Event Handler Memory Leaks

by Chad 9. February 2010 06:18

Event handlers are a common cause of memory leaks in managed applications. It’s so easy to register an event handler, that sometimes we can forget what’s actually happening. There are three parties involved in eventing: the event source, a delegate, and the event sink.

The event source is the object that publishes notifications via an event. The event sink is the object that is interested in those notifications and knows how to respond to the event. The delegate is the object that enables the event source to communicate with the event sink.

Looking at the System.Delegateclass, we see that it has two properties: Target and Method. Target contains a reference to the event sink object and Method contains a MethodInfo object used to invoke the event handler method on the event sink object. When you use the C# statement eventSource.SomeEvent += new EventHandler(eventSink.SomeEventHandler); you are creating a new delegate with a reference to your event sink object and adding a reference to the delegate class to the event source object. The references look like this: event source > delegate > event sink.

The effect of this isn’t very visible when the lifetime of the event source and event sink are similar. However, when the event source lives much longer, say for the lifetime of the application, and the event sink only has a short lifetime, you can quickly leak memory because the event source will never release it’s reference to the event sink.

Consider this example

class View


    private string _name;

    public View(string name)


        _name = name;


        // Register for CollectionChanged notifications; MASTER_COLLECTION

        // is static.

        Program.MASTER_COLLECTION.CollectionChanged +=

            new NotifyCollectionChangedEventHandler(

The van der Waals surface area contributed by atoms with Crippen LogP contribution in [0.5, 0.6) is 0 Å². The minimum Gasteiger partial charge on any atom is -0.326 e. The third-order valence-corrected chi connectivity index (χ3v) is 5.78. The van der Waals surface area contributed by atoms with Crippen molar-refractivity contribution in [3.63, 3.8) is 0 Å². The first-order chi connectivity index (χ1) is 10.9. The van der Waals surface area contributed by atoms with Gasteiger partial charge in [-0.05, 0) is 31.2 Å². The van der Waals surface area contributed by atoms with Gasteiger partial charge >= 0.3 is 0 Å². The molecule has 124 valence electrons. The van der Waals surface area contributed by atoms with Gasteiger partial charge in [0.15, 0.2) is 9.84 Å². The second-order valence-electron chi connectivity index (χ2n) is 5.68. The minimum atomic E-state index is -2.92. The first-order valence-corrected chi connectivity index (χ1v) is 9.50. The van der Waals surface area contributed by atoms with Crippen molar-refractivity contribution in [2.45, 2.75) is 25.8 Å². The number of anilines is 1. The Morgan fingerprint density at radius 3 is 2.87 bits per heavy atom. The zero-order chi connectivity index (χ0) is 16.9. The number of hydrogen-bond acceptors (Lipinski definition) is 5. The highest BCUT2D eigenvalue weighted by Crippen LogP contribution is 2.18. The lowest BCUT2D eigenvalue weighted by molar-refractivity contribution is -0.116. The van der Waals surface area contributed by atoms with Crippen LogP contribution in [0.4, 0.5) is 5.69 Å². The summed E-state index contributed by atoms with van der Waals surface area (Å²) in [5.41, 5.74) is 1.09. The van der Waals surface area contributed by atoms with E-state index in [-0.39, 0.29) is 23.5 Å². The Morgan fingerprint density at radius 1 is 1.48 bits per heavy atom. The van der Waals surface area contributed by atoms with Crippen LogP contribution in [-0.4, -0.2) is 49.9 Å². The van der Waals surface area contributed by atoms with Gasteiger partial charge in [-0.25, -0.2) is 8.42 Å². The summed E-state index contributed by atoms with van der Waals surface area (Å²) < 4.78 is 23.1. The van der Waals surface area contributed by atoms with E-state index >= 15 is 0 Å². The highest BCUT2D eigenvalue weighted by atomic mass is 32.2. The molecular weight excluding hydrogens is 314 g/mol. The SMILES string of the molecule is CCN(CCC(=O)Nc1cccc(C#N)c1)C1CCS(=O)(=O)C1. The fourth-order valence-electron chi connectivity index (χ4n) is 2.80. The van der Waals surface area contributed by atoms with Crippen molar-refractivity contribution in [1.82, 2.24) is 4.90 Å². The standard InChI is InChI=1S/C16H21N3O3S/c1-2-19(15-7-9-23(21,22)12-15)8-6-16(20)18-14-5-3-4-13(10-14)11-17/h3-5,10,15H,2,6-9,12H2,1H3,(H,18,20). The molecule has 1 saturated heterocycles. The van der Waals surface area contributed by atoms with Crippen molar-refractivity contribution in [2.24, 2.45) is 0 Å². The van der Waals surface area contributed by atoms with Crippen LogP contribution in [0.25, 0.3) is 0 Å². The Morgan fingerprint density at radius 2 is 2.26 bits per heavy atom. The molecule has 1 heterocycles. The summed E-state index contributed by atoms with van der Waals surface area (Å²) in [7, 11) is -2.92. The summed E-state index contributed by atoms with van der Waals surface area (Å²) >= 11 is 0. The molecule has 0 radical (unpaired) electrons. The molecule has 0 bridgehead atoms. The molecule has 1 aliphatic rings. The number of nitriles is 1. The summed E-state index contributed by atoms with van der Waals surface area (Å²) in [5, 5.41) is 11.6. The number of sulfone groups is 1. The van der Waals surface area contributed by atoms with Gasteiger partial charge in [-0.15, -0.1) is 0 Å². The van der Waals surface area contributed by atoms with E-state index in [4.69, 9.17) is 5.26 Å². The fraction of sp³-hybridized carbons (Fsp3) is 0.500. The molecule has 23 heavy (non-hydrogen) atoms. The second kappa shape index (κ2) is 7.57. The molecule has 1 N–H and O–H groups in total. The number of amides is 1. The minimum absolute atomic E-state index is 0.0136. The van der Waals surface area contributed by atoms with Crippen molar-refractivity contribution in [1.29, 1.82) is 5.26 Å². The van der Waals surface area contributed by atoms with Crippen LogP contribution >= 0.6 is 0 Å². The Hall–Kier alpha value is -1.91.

void masterCollection_CollectionChanged(object sender,

        NotifyCollectionChangedEventArgs e)


        // Update view

        Console.WriteLine("{0}: {1} items.",







        Console.WriteLine("View {0} Finalized.", _name);




class Program


    public static readonly ObservableCollection<object> MASTER_COLLECTION

        = new ObservableCollection<object>();


    public void Run()


        // Create two views

        View v1 = new View("v1");

        View v2 = new View("v2");


        // Raise CollectionChanged event

        MASTER_COLLECTION.Add(new object());


        // Release v1 & v2 references

        v1 = null;

        v2 = null;


        // Wait for Garbage collector to release memory




        // Create v3

        View v3 = new View("v3");


        // Raise CollectionChanged event

        Console.WriteLine("We only expect v3 to be in memory.");

        MASTER_COLLECTION.Add(new object());

        v3 = null;


        // Wait for Garbage collector to release memory




        Console.WriteLine("Example finished.");





    static void Main(string[] args)


        Program p = new Program();




The output for this is:

v1: 1 items.
v2: 1 items.
We only expect v3 to be in memory.
v1: 2 items.
v2: 2 items.
v3: 2 items.
Example finished.
View v3 Finalized.
View v1 Finalized.
View v2 Finalized.

How to avoid this?
You need to keep this subtle problem in mind when designing your classes. To prevent these types of memory leaks, you’ll need to design mechanisms into your object’s lifecycle so that it can detach it’s event handlers. Detaching an event handler is as simple as using the –= operator. The difficult part is knowing when to detach. You can use the IDisposable pattern or expose a CleanUp() method or add lifecycle events to trigger the detach.

Tags: ,


Comments are closed

Powered by BlogEngine.NET
Theme by Mads Kristensen

About the author



Hi, my name is Chad Boschert and I'm a software developer in Springfield, Missouri. I've been developing .NET applications in C# since 2002.

Recent Comments

Comment RSS


<<  April 2014  >>

View posts in large calendar